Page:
"If Web video was touted in 2010 and came to fruition in 2011, in 2012 it's now part of the plan," said Scot McLernon, chief revenue officer for YuMe, which provides ad-serving tools for mobile video outlets. According to McLernon and other participants on a mobile-video panel Tuesday, it's no longer a question of if or when advertising will come to mobile video. Now it's simply a question of how much.

"If you name an area [of business] or name a major advertiser, they're probably already doing something with us or with Hulu or with others," McLernon said. "They just have to decide how much it makes sense for them to spend."

The big sticking point in the past -- whether or not entities like major motion picture houses were willing to put their top content out online -- is also quickly becoming moot, as working models like Hulu, YuMe and others sign up customers with real money to spend. The extra income also makes worries like security and concerns about piracy recede in importance, as (like Apple did with iTunes) enough people pay for content to keep the creators happy.

"The more money I bring to the table, the less worries I hear about from Paramount about security," said Emil Rensing, chief digital officer at Epix, the "next-generation multiplatform premium entertainment channel, video-on-demand, and online service" whose EpixHD service brings top-end movies from Paramount, Lionsgate and MGM to the Internet and mobile devices. "When they start worrying about those things I say, 'did you see the check I brought in? I think we're good, guys.'"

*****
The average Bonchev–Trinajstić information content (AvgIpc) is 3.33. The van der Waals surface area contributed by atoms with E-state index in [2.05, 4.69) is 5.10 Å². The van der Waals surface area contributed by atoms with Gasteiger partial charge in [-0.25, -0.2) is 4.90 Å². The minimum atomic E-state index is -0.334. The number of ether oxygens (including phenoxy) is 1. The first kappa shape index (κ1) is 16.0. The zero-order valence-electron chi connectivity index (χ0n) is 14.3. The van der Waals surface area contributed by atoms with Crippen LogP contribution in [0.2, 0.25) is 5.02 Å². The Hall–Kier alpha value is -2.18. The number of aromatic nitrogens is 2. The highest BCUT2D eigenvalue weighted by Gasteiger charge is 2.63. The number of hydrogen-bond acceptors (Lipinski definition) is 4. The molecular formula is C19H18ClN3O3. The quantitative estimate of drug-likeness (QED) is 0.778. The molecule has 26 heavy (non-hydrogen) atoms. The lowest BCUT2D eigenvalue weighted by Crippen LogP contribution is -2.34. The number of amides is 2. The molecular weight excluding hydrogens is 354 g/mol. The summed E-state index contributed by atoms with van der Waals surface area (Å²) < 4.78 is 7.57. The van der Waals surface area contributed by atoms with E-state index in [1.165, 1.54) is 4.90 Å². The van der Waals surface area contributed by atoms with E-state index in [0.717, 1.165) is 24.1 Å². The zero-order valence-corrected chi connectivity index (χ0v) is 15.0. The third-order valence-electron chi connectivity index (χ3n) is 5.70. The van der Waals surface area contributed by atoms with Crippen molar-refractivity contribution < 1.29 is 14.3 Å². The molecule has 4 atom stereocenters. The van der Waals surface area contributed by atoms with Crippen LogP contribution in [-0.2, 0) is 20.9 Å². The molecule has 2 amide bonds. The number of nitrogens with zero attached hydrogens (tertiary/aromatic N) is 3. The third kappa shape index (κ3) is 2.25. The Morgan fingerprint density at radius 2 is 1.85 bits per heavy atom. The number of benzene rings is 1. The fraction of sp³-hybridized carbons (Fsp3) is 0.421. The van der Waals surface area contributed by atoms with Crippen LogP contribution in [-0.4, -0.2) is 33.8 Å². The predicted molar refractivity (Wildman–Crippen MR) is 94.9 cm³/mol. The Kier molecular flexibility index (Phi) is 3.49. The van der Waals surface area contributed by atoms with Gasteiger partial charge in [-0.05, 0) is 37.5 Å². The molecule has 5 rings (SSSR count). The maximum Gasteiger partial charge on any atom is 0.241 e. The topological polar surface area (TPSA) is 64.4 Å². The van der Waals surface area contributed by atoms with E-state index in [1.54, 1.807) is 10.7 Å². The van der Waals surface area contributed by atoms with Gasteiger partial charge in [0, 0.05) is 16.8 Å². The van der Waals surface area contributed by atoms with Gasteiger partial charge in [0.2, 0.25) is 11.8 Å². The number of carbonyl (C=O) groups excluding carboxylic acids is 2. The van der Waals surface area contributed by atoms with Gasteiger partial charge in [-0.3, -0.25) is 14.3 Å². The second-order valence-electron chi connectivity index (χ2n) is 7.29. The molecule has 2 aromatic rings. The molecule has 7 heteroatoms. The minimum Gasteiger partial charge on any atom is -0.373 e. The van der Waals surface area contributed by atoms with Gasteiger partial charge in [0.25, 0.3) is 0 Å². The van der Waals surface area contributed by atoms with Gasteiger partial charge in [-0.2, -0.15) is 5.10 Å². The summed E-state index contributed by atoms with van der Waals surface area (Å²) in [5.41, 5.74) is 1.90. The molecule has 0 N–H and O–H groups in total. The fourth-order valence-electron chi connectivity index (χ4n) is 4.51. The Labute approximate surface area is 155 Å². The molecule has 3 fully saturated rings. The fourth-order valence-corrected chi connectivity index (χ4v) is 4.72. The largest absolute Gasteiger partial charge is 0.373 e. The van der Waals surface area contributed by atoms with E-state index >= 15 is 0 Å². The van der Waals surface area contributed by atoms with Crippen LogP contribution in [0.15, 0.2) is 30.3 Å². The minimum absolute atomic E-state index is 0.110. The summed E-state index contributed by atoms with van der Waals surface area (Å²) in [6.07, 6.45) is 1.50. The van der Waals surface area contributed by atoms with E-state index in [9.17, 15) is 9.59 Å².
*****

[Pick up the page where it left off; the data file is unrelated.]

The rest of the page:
And it's not just the big companies who are making a few more bucks off their blockbuster movies so you can watch it on an iPad in the tub. Web-only players, both small and large, are finding paying audiences for their work, either through syndicators like YuMe or just tapping their own audiences, like the recently famous $5 video that netted comedian Louis CK a profit in the six figures.

"There's an incredible amount of opportunity [for content creators] at all kinds of price points," said David Gale, executive vice president at MTV's MTVX division. "The Louis CK thing rang a big bell. It shows that creative people can continue to push the envelope."

"I don't know what content creators need to get paid, but we're writing some pretty substantial checks," said YuMe's McLernon, who said the company has more than 600 providers who use its service. "That's a lot more outlets for consumers to find that content," he said.

— Paul Kapustka, who knows content when he sees it, is editor in chief of Mobile Sports Report. Special to Light Reading.

(2)  | 
Comment  | 
Print  | 
Newest First  |  Oldest First  |  Threaded View
kelliott14
50%
50%
kelliott14,
User Rank: Light Beer
12/5/2012 | 5:45:37 PM
re: Mobile Video's Time Is Now


Great insight Paul and completely agree. According to media analysts Nielsen, 30 million people watched video on their mobile phones in 2011. As numbers like this only grow, how will service providers cope with the increase in demand & the strain this places on their networks? Video viewership is largely responsible for congestion. When I'm watching mobile video, I expect a certain level of quality. How important will it be for providers to understand their networks & allow for a better user experience? Thanks.

kaps
50%
50%
kaps,
User Rank: Light Beer